President Salinas got the green light he wanted when the Mexican Senate approved a 60-page report recommending a free trade agreement between Mexico and the United States, say business observers here.

Less than a month after President Carlos Salinas de Gortari initiated a month-long national debate on international trade, the Senate issued a report advocating the establishment of an accord with its northern neighbor.The report stops short, however, of recommending the creation of a common market that would include Mexico, the United States and Canada, said a Senate spokesman.

The report also urges the country to begin diversifying its trading strategy and develop commercial relations with all countries, said the spokesman.

The Senate issued its report Monday after holding a series of seven meetings around the country to gain the input of politicians, university professors, business executives, housewives and journalists.

"Salinas was geared to an agreement with the U.S. and Mexico and was taking the issue to the Senate for the Senate to say yes," said Ignacio Beteta, director general of the Bureau of Industrial Promotion. "He wanted to be able to say 'this is what the public wants, it's not my imposition, it's what the Senate recommends.' "

Roland Clarke, an economist with Economia Aplicada SC, agrees. "Salinas had already decided," said Mr. Clarke, referring to the Salinas administration's decision to move ahead with a free trade agreement before the Senate hearings began April 25.

"They want to say we've gone around the world and done everything we could to try and increase exports," Mr. Clarke said. "But they've already decided to negotiate with the United States."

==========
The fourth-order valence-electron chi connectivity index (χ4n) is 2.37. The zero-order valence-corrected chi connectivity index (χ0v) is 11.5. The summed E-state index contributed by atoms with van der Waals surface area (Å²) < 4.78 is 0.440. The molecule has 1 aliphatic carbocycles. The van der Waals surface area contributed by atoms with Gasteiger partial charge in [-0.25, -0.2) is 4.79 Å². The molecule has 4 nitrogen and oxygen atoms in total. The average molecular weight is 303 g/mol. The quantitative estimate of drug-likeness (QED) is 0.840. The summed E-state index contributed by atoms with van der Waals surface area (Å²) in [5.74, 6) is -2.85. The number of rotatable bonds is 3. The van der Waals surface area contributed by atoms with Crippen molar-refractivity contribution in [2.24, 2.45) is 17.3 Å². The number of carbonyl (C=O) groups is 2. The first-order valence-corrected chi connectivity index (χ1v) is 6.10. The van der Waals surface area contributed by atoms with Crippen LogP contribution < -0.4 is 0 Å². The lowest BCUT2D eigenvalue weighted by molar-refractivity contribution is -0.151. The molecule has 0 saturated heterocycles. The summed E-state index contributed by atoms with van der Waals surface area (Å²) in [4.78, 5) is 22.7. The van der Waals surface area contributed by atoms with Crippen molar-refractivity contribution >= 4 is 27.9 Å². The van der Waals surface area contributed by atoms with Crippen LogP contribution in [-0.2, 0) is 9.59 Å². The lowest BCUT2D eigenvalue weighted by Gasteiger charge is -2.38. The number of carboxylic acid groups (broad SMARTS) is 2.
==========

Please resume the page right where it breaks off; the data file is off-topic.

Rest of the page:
President Salinas began his National Consultation on Trade Relations between Mexico and the World just a month after Mexican and U.S. government officials acknowledged they had agreed to discuss a bilateral free trade agreement in February.

Each session of the national forum centered on Mexico's trade relations with a different part of the world, including the Pacific Rim, North America, Europe and Africa.

Mexican business community observers say President Salinas is trying to head off political problems by building public consensus for his decision to negotiate a free trade agreement with the United States.

"He didn't want people to say that 'Salinas is a dictator,' " Mr. Beteta said. "Sentiment is changing a lot. Before no one wanted a free trade agreement. The strategy is to carry out the free-trade plans."

President Salinas is scheduled next month to visit Washington, D.C., where he has an informal meeting with President Bush and a speech before the Business Roundtable.